Suzanne Caporael: Book Eight
February 18 through March 27, 2021
By JONATHAN GOODMAN, March 2021
The mostly abstract painter Suzanne Caporael’s eighth show at Miles McEnery offers an excellent exposure to her direct, but not simple, nonobjective lyricism, ofte linked to nature. Her work consists of images and patterns that sometimes lean in the direction of feasible recognition, but, generally, the paintings enact schemes that are delightful in their own right, without being accessible in a realist sense. Sharply individuated from each other, the works also enact, in the show, an unusual cohesiveness, in which the particulars of one painting will resonate across the gallery space to another. Thus, a conversation, based not on likeness but related difference, moves into the thought of Caporael’s audience, as viewers contemplate art that thrives mostly on an abstract framework, albeit one that recognizes natural sources (the artist currently lives in upstate New York). The simplicity of her painted elements lends itself to a reading of the work in which design dominates. It is very difficult to tie the arrangements in her compositions to actualities in life, but the history of abstraction in American art allows her to consistently suggest rather than declare. This freedom is key to our enjoyment of her art.
For this writer, one of the most elegant and beautiful works is 759 (specimen) (2020), in which a light, flower-like, four-petaled image exists is the middle of a black design--a solid mass with small V-shaped cutouts on top and the sides. One half of the central image, which can be likened to a cutout by Matisse, is colored a pale blue on the left and has a tall black rectangle backing its right half. The word “specimen” suggests that this is indeed a flower found and picked in the fields; it cannot be said that Caporael’s art is completely abstract. But the forms are simplified to the point of losing any specificity that would identify them within nature. As a result the image’s possible natural origins are worked into a pattern indicative of painting and culture--this may be a good way of describing the artist’s method in general. The painting 749 mask (blow me a kiss) (2020) is a very simple design: a wedge of a black circle, within which is an oval space. Next to this black design is an orange oval whose size fits the open space in the black image. The background is a neutral tan. One hesitates to read so open-ended a pattern as anything but abstract, but then that is its strength. The design is comely in the extreme.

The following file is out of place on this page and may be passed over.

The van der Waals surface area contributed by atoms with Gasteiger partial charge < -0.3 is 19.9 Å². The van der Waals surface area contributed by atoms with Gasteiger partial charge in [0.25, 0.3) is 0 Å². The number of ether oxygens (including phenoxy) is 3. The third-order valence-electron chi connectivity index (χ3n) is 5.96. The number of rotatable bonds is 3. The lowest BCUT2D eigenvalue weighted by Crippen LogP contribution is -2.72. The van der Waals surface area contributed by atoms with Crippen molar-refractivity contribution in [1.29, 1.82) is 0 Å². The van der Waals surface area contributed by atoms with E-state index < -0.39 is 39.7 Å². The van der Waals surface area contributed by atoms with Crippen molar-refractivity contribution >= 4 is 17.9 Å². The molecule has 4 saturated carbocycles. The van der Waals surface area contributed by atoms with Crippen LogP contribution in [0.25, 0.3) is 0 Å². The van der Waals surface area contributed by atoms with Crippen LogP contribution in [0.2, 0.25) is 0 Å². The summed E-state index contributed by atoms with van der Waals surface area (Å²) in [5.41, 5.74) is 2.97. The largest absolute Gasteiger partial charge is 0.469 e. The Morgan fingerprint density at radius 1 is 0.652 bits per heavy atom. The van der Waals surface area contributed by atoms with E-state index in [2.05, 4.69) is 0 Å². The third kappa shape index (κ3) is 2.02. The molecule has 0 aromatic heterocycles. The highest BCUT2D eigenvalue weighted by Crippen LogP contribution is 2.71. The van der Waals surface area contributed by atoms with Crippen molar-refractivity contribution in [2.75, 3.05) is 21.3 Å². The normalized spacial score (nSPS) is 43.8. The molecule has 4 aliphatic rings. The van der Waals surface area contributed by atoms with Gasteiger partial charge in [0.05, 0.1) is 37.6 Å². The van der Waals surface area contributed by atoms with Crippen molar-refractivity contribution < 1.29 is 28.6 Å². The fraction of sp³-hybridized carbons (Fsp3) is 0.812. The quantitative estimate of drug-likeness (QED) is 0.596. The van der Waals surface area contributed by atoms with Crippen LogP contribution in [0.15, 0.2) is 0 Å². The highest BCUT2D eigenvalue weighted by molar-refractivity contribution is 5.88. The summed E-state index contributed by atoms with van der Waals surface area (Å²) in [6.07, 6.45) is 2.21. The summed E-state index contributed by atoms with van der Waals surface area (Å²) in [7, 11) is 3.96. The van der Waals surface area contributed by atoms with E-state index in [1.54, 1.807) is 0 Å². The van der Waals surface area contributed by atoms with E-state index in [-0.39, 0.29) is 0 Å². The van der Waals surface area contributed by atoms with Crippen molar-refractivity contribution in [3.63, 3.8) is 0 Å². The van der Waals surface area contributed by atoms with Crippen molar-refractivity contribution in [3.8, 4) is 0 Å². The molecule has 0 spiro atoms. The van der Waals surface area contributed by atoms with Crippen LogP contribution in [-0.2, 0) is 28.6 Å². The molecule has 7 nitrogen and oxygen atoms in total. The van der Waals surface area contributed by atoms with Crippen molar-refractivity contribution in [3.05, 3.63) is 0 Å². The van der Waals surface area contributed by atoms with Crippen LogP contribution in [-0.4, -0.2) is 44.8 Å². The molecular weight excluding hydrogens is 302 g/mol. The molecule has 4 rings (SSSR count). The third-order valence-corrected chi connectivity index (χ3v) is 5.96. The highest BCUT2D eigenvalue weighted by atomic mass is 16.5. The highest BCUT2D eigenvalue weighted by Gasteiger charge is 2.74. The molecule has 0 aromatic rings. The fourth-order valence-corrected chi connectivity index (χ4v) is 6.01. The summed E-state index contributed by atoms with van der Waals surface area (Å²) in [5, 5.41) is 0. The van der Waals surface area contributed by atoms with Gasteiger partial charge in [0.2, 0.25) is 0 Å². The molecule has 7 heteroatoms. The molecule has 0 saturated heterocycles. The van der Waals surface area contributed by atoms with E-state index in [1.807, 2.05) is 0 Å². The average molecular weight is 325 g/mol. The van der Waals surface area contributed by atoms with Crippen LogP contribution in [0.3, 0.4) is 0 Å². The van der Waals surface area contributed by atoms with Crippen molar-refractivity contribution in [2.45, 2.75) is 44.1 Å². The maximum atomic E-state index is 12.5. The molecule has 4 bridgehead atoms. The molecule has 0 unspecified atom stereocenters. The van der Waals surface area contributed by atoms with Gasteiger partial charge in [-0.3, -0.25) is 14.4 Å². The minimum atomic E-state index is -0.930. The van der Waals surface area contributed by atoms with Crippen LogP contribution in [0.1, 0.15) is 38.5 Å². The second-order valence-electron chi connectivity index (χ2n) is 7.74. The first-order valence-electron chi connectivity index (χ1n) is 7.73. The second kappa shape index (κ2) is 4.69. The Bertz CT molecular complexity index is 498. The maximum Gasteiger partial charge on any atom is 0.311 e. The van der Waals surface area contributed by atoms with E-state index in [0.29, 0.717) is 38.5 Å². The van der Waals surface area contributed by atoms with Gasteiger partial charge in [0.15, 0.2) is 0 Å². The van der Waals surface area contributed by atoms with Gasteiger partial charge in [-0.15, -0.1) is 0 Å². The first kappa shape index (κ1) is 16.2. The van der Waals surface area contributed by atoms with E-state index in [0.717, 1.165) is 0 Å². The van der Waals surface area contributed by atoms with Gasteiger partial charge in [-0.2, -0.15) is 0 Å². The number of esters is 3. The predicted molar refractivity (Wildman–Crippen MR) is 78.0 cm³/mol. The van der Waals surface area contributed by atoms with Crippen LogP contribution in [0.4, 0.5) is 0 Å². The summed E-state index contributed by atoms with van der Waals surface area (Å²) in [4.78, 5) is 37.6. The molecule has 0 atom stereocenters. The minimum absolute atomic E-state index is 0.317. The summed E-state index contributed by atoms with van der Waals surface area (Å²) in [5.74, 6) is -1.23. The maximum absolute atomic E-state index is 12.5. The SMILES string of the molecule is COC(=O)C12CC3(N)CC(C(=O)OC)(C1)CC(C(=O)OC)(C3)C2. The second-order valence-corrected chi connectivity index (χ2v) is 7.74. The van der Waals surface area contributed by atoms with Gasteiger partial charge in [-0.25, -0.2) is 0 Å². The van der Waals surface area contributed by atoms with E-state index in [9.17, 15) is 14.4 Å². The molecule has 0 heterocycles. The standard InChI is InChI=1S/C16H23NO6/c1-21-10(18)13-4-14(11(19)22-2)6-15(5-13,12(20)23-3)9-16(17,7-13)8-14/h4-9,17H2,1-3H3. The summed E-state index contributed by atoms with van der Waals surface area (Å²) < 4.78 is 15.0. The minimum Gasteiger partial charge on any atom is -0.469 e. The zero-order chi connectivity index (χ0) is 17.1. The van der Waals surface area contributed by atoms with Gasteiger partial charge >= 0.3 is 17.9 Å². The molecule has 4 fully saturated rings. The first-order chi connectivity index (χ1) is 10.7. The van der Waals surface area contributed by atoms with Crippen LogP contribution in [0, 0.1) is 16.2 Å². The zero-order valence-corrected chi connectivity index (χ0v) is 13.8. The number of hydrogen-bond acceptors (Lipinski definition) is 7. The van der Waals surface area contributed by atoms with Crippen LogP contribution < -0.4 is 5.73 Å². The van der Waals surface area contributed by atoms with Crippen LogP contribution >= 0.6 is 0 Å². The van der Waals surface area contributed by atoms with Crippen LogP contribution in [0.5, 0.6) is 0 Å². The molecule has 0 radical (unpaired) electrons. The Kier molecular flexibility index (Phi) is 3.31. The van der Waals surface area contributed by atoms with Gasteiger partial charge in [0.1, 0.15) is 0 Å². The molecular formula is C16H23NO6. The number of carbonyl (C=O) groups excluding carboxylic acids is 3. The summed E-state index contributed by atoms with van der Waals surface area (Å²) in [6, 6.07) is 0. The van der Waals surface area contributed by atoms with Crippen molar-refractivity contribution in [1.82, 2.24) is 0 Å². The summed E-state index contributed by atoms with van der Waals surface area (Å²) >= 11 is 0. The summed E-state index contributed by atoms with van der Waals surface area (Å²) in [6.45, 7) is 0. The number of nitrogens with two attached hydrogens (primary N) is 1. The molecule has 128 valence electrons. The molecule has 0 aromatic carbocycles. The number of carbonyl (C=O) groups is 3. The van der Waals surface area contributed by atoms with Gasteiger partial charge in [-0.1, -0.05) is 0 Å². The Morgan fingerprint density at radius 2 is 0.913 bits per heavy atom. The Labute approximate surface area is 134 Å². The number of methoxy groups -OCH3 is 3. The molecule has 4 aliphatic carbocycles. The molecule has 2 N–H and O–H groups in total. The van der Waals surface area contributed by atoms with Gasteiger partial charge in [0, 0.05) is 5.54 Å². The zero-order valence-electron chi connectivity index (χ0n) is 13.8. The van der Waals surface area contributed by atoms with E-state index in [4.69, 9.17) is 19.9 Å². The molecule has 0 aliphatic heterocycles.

The overall pattern of 754 (Eden) (2020) is geometric: a black stripe with greater thicknesses in the middle (every other turn of the stripe) filling the green background as it moves across and down the field of the composition. Why would the artist call the image “Eden”? The picture seems entirely nonobjective. There are times when the personal meaning of a work of art eludes the conscious vision of the painter’s audience, and here this is likely the case. The image itself may come from another, perhaps earlier or indigenous culture, or it may simply be made up. But the strength of the abstraction cannot be denied. Once again, Caporael seems to be alluding to realities beyond the efflorescence of the image, a key to the work’s attractiveness. In 748 (the beggar’s cup) (2020), an grayish-tan cup is in fact visible in the crossed dark-gray stripes of a grid, painted by hand. Why such a choice of subject matter? The answer cannot be found.
I am not suggesting Caporael is a deliberately mysterious painter, only that there is a hidden allusiveness that seems to result from forms that may be interpreted a number of ways. Even though we usually cannot connect the image to something recognizable, we never feel far from the notion that some kind of realism lies behind the abstraction. This is interesting in the extreme. Meaning in abstraction usually is elucidated by a close reading of forms rather than attention being paid to the subject matter, which remains outside our knowledge. But sometimes Caporael gives us more than a hint in the titles of her works. Thus, we can align with the deliberate content indicated by the artist. Still, nothing is clearly defined; her painterly schemes remain more than slightly enigmatic. But then that is the reason for their lasting effectiveness; they belong not only to a language of their own but to an idiom we might recognize. It must be said that the results are highly accomplished. WM
Jonathan Goodman is a writer in New York who has written for Artcritical, Artery and the Brooklyn Rail among other publications.
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